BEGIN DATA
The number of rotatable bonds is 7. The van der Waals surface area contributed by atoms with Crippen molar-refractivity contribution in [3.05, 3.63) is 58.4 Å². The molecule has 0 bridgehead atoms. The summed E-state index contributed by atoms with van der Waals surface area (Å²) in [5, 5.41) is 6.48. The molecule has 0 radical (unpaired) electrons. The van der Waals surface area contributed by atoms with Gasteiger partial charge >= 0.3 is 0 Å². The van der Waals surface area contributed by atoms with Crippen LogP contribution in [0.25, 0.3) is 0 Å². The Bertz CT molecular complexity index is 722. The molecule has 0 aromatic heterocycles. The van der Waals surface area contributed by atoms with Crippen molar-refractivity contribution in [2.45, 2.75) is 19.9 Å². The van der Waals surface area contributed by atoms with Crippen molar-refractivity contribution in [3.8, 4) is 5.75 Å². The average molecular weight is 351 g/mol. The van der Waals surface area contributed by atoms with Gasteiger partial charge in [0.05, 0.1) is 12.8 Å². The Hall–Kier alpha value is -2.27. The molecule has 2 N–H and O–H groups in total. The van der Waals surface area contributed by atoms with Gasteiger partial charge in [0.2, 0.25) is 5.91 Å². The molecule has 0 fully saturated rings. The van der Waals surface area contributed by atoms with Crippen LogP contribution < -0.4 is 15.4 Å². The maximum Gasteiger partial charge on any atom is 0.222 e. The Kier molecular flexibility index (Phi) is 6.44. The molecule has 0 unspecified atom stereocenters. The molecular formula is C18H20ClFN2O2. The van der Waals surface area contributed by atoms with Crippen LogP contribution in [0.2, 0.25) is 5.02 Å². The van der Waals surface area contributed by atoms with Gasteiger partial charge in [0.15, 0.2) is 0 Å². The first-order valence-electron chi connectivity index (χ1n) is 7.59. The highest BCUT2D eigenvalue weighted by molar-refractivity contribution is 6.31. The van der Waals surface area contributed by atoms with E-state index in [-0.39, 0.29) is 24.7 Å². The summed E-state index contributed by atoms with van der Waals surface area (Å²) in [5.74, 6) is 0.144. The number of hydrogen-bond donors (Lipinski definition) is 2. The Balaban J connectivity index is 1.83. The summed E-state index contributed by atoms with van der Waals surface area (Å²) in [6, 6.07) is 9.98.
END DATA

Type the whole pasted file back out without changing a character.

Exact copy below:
The number of rotatable bonds is 7. The van der Waals surface area contributed by atoms with Crippen molar-refractivity contribution in [3.05, 3.63) is 58.4 Å². The molecule has 0 bridgehead atoms. The summed E-state index contributed by atoms with van der Waals surface area (Å²) in [5, 5.41) is 6.48. The molecule has 0 radical (unpaired) electrons. The van der Waals surface area contributed by atoms with Gasteiger partial charge >= 0.3 is 0 Å². The van der Waals surface area contributed by atoms with Crippen LogP contribution in [0.25, 0.3) is 0 Å². The Bertz CT molecular complexity index is 722. The molecule has 0 aromatic heterocycles. The van der Waals surface area contributed by atoms with Crippen molar-refractivity contribution in [2.45, 2.75) is 19.9 Å². The van der Waals surface area contributed by atoms with Crippen molar-refractivity contribution in [3.8, 4) is 5.75 Å². The average molecular weight is 351 g/mol. The van der Waals surface area contributed by atoms with Gasteiger partial charge in [0.05, 0.1) is 12.8 Å². The Hall–Kier alpha value is -2.27. The molecule has 2 N–H and O–H groups in total. The van der Waals surface area contributed by atoms with Gasteiger partial charge in [0.2, 0.25) is 5.91 Å². The molecule has 0 fully saturated rings. The van der Waals surface area contributed by atoms with Crippen LogP contribution < -0.4 is 15.4 Å². The maximum Gasteiger partial charge on any atom is 0.222 e. The Kier molecular flexibility index (Phi) is 6.44. The molecule has 0 unspecified atom stereocenters. The molecular formula is C18H20ClFN2O2. The van der Waals surface area contributed by atoms with Crippen LogP contribution in [0.2, 0.25) is 5.02 Å². The van der Waals surface area contributed by atoms with Gasteiger partial charge in [0.15, 0.2) is 0 Å². The first-order valence-electron chi connectivity index (χ1n) is 7.59. The highest BCUT2D eigenvalue weighted by molar-refractivity contribution is 6.31. The van der Waals surface area contributed by atoms with E-state index in [-0.39, 0.29) is 24.7 Å². The summed E-state index contributed by atoms with van der Waals surface area (Å²) in [5.74, 6) is 0.144. The number of hydrogen-bond donors (Lipinski definition) is 2. The Balaban J connectivity index is 1.83. The summed E-state index contributed by atoms with van der Waals surface area (Å²) in [6, 6.07) is 9.98.